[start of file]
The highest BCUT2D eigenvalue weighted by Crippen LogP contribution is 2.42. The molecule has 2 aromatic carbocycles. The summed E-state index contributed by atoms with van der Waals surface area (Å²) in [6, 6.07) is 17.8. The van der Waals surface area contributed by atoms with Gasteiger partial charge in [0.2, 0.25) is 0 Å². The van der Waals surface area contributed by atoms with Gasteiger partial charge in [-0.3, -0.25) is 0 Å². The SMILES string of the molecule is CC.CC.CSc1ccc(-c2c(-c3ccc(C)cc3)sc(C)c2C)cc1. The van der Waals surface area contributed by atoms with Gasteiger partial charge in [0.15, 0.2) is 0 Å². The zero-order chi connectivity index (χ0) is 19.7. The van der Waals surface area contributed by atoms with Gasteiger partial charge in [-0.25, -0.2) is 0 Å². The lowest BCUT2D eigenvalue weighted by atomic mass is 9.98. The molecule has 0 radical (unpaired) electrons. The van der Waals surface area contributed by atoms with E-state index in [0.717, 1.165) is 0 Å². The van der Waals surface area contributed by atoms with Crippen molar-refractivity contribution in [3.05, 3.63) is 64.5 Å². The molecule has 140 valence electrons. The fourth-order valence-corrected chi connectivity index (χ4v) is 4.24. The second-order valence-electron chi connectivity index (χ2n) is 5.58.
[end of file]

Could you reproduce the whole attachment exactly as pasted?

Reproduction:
The highest BCUT2D eigenvalue weighted by Crippen LogP contribution is 2.42. The molecule has 2 aromatic carbocycles. The summed E-state index contributed by atoms with van der Waals surface area (Å²) in [6, 6.07) is 17.8. The van der Waals surface area contributed by atoms with Gasteiger partial charge in [0.2, 0.25) is 0 Å². The van der Waals surface area contributed by atoms with Gasteiger partial charge in [-0.3, -0.25) is 0 Å². The SMILES string of the molecule is CC.CC.CSc1ccc(-c2c(-c3ccc(C)cc3)sc(C)c2C)cc1. The van der Waals surface area contributed by atoms with Gasteiger partial charge in [0.15, 0.2) is 0 Å². The zero-order chi connectivity index (χ0) is 19.7. The van der Waals surface area contributed by atoms with Gasteiger partial charge in [-0.25, -0.2) is 0 Å². The lowest BCUT2D eigenvalue weighted by atomic mass is 9.98. The molecule has 0 radical (unpaired) electrons. The van der Waals surface area contributed by atoms with E-state index in [0.717, 1.165) is 0 Å². The van der Waals surface area contributed by atoms with Crippen molar-refractivity contribution in [3.05, 3.63) is 64.5 Å². The molecule has 140 valence electrons. The fourth-order valence-corrected chi connectivity index (χ4v) is 4.24. The second-order valence-electron chi connectivity index (χ2n) is 5.58.